Synetic’s venue in Crystal City has been in high demand during the pandemic, and has been used for church services, film shoots and pageants, said Najjoum. But with more performances, Synetic needs its space back.
Meanwhile, the National Chamber Ensemble has been out of a concert hall for four years, after the county-run Rosslyn Spectrum (part of the now-defunct Artisphere) was closed to the public. The ensemble now performs at Gunston Arts Center or the Unitarian Universalist Church of Arlington, along with other performing arts organizations.
When the pandemic hit, and those venues shut down, Sushansky said patrons opened up their homes.
“We went to the private homes of our patrons and these people had marvelous instruments,” he said. Still, he added, “it would certainly be nice to have our own space. It has to be a collaboration of the county.”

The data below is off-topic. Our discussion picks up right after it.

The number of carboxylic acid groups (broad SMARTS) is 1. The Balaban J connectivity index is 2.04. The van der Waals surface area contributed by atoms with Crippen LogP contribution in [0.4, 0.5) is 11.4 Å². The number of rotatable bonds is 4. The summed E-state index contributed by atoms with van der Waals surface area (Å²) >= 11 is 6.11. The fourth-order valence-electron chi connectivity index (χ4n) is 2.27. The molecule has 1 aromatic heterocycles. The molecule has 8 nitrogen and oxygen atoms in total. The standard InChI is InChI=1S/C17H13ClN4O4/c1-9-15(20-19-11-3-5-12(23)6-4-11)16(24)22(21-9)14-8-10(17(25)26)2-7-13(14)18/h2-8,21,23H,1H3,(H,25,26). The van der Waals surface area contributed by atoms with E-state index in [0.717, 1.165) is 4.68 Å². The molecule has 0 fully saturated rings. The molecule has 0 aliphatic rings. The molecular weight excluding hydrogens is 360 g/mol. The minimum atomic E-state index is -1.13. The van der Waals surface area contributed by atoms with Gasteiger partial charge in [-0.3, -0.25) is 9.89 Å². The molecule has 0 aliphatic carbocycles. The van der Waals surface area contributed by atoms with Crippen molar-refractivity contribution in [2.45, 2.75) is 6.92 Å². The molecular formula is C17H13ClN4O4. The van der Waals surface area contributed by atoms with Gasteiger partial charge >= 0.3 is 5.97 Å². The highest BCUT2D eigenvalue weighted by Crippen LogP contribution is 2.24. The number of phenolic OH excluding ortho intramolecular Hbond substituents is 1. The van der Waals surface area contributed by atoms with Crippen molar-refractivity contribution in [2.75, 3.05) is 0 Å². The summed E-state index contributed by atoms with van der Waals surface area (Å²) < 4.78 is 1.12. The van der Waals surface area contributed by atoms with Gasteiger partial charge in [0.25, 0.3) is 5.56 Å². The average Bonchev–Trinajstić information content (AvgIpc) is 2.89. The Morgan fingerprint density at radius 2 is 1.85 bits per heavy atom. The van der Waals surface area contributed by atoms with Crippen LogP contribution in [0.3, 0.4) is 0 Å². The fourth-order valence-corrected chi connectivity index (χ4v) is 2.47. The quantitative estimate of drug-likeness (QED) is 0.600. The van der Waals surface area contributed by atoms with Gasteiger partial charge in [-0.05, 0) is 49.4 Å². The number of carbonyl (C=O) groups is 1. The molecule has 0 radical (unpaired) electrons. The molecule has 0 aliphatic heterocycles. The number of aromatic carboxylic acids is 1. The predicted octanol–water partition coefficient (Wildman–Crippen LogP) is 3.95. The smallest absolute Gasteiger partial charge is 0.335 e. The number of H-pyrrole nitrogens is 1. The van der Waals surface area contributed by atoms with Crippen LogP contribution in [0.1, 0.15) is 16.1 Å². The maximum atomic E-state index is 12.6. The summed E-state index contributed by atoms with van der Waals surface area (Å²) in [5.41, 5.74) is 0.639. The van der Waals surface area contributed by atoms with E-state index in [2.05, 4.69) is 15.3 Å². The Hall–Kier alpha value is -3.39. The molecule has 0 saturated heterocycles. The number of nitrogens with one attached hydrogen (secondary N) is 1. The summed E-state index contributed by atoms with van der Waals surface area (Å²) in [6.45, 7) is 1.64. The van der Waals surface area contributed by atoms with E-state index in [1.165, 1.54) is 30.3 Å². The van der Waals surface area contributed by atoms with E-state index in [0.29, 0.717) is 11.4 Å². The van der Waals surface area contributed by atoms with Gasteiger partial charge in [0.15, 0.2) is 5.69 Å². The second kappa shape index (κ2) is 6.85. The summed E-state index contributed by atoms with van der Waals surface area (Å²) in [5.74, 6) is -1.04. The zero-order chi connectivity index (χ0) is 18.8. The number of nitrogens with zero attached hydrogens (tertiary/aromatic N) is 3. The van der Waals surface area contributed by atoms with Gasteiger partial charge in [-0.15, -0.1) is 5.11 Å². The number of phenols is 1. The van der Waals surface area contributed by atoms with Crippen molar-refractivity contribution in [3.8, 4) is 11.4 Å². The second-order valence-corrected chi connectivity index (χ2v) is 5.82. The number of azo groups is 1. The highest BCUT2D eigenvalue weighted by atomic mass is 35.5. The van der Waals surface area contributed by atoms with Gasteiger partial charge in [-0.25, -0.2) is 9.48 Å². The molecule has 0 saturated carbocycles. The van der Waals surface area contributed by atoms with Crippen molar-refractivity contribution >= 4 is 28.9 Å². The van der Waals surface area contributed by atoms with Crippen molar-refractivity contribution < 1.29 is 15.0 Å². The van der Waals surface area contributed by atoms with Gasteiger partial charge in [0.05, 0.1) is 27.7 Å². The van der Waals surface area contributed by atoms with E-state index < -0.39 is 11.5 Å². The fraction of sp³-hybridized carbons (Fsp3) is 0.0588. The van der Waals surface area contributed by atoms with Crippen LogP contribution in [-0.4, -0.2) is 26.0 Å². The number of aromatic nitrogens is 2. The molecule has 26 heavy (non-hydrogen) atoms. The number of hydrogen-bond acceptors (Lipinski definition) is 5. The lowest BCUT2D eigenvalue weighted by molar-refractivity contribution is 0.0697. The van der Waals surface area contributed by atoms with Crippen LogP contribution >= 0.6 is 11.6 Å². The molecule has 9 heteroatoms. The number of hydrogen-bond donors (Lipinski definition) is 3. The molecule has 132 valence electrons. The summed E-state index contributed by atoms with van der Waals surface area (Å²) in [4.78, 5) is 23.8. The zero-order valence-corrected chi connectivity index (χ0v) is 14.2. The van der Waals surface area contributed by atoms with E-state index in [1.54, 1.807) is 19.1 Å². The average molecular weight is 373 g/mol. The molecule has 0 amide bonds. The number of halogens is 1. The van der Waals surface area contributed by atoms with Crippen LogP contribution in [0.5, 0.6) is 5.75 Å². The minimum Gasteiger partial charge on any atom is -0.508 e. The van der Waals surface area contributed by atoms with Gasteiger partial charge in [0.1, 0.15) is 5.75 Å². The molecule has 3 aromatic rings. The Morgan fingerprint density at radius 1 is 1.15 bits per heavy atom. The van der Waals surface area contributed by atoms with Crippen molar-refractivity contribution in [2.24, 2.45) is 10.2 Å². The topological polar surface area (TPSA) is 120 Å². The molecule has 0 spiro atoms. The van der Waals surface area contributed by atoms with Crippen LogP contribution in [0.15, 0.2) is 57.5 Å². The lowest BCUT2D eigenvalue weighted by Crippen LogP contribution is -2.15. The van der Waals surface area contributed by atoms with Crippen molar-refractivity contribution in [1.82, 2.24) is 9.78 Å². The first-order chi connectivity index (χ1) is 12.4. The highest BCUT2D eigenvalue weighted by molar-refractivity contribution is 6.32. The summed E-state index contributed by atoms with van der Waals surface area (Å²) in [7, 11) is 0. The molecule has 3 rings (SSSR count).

And COVID-19 remains a persistent threat.
Following the lead of Broadway theaters and other local D.C. arts venues, Synetic will require proof of full vaccination, either physically or digitally, or a negative PCR test, for the rest of the year. Audiences will have to wear masks at all times, except while eating or drinking. It will continue streaming its performances.
The National Chamber Ensemble is waiting to see the guidance closer to the start of the season on Nov. 6. Sushansky said he delayed the opening in hopes that coronavirus cases will go down. He says he’s eager to resume in person concerts again, but will retain the virtual option for those who are still not comfortable coming out.
“I wanted to create something for my community, so I can’t wait for communication in-person to resume,” he said. “It’s really special performing for the Arlington audience.”
The following is a round-up of upcoming shows from local arts organizations, organized by the type of performance.
The latest show from Signature is Detroit ’67, a play about family tensions and race dynamics in Detroit around the time Motown music is emerging onto the scene. The show runs from Aug. 2 through Sept. 16 at the theater’s 4200 Campbell Ave location and can be streamed online using the Marquee TV app.